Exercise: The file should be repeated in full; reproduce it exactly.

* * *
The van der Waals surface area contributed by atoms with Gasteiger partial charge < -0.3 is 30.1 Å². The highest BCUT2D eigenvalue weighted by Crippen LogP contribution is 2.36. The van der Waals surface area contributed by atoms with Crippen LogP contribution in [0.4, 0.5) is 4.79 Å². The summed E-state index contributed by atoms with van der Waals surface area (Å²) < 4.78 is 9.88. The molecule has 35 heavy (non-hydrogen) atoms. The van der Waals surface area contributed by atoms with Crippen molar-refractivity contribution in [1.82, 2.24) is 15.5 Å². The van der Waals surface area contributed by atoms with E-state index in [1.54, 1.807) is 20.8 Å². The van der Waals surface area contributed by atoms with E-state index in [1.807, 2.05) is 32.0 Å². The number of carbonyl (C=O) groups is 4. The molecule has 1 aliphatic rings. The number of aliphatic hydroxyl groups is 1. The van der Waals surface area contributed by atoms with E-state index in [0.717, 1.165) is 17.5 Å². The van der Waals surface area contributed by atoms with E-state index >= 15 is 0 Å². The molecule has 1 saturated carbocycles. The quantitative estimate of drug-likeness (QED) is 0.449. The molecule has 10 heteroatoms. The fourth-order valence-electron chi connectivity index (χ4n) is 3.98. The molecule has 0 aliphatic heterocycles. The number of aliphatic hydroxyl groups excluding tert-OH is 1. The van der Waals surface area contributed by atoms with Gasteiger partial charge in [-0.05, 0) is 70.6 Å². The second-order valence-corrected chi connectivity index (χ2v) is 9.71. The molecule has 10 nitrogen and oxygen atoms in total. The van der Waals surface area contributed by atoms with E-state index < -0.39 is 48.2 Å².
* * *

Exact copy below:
The van der Waals surface area contributed by atoms with Gasteiger partial charge < -0.3 is 30.1 Å². The highest BCUT2D eigenvalue weighted by Crippen LogP contribution is 2.36. The van der Waals surface area contributed by atoms with Crippen LogP contribution in [0.4, 0.5) is 4.79 Å². The summed E-state index contributed by atoms with van der Waals surface area (Å²) < 4.78 is 9.88. The molecule has 35 heavy (non-hydrogen) atoms. The van der Waals surface area contributed by atoms with Crippen molar-refractivity contribution in [1.82, 2.24) is 15.5 Å². The van der Waals surface area contributed by atoms with E-state index in [1.54, 1.807) is 20.8 Å². The van der Waals surface area contributed by atoms with E-state index in [1.807, 2.05) is 32.0 Å². The number of carbonyl (C=O) groups is 4. The molecule has 1 aliphatic rings. The number of aliphatic hydroxyl groups is 1. The van der Waals surface area contributed by atoms with E-state index in [0.717, 1.165) is 17.5 Å². The van der Waals surface area contributed by atoms with E-state index >= 15 is 0 Å². The molecule has 1 saturated carbocycles. The quantitative estimate of drug-likeness (QED) is 0.449. The molecule has 10 heteroatoms. The fourth-order valence-electron chi connectivity index (χ4n) is 3.98. The molecule has 0 aliphatic heterocycles. The number of aliphatic hydroxyl groups excluding tert-OH is 1. The van der Waals surface area contributed by atoms with Gasteiger partial charge in [-0.05, 0) is 70.6 Å². The second-order valence-corrected chi connectivity index (χ2v) is 9.71. The molecule has 10 nitrogen and oxygen atoms in total. The van der Waals surface area contributed by atoms with E-state index < -0.39 is 48.2 Å².